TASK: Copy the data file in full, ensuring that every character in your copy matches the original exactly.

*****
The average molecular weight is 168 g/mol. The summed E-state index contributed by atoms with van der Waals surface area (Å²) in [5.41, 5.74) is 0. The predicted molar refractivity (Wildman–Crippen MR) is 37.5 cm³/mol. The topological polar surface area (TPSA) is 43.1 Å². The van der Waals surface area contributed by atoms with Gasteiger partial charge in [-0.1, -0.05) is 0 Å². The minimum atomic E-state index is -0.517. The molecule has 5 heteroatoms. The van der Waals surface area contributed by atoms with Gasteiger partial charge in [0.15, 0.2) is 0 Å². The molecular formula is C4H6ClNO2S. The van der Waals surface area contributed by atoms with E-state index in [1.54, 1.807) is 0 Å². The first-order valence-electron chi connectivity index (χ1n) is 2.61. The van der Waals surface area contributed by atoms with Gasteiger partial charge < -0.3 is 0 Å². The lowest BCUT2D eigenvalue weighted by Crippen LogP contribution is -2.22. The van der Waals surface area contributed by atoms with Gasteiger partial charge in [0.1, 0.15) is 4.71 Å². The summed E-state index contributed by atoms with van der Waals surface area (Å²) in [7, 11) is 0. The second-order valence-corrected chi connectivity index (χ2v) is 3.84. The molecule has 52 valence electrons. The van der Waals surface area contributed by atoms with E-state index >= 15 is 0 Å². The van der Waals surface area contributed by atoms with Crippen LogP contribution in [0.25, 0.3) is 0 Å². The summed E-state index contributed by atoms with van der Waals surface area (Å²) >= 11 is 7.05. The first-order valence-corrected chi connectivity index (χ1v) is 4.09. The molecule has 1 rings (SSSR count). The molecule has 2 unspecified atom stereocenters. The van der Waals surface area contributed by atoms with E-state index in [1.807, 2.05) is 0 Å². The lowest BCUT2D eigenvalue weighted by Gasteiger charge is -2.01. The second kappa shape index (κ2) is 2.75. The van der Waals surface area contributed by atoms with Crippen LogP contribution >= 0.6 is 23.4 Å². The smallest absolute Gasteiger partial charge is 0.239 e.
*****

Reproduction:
The average molecular weight is 168 g/mol. The summed E-state index contributed by atoms with van der Waals surface area (Å²) in [5.41, 5.74) is 0. The predicted molar refractivity (Wildman–Crippen MR) is 37.5 cm³/mol. The topological polar surface area (TPSA) is 43.1 Å². The van der Waals surface area contributed by atoms with Gasteiger partial charge in [-0.1, -0.05) is 0 Å². The minimum atomic E-state index is -0.517. The molecule has 5 heteroatoms. The van der Waals surface area contributed by atoms with Gasteiger partial charge in [0.15, 0.2) is 0 Å². The molecular formula is C4H6ClNO2S. The van der Waals surface area contributed by atoms with E-state index in [1.54, 1.807) is 0 Å². The first-order valence-electron chi connectivity index (χ1n) is 2.61. The van der Waals surface area contributed by atoms with Gasteiger partial charge < -0.3 is 0 Å². The lowest BCUT2D eigenvalue weighted by Crippen LogP contribution is -2.22. The van der Waals surface area contributed by atoms with Gasteiger partial charge in [0.1, 0.15) is 4.71 Å². The summed E-state index contributed by atoms with van der Waals surface area (Å²) in [7, 11) is 0. The second-order valence-corrected chi connectivity index (χ2v) is 3.84. The molecule has 52 valence electrons. The van der Waals surface area contributed by atoms with E-state index >= 15 is 0 Å². The van der Waals surface area contributed by atoms with Crippen LogP contribution in [0.25, 0.3) is 0 Å². The summed E-state index contributed by atoms with van der Waals surface area (Å²) >= 11 is 7.05. The first-order valence-corrected chi connectivity index (χ1v) is 4.09. The molecule has 1 rings (SSSR count). The molecule has 2 unspecified atom stereocenters. The van der Waals surface area contributed by atoms with E-state index in [1.807, 2.05) is 0 Å². The lowest BCUT2D eigenvalue weighted by Gasteiger charge is -2.01. The second kappa shape index (κ2) is 2.75. The van der Waals surface area contributed by atoms with Crippen LogP contribution >= 0.6 is 23.4 Å². The smallest absolute Gasteiger partial charge is 0.239 e.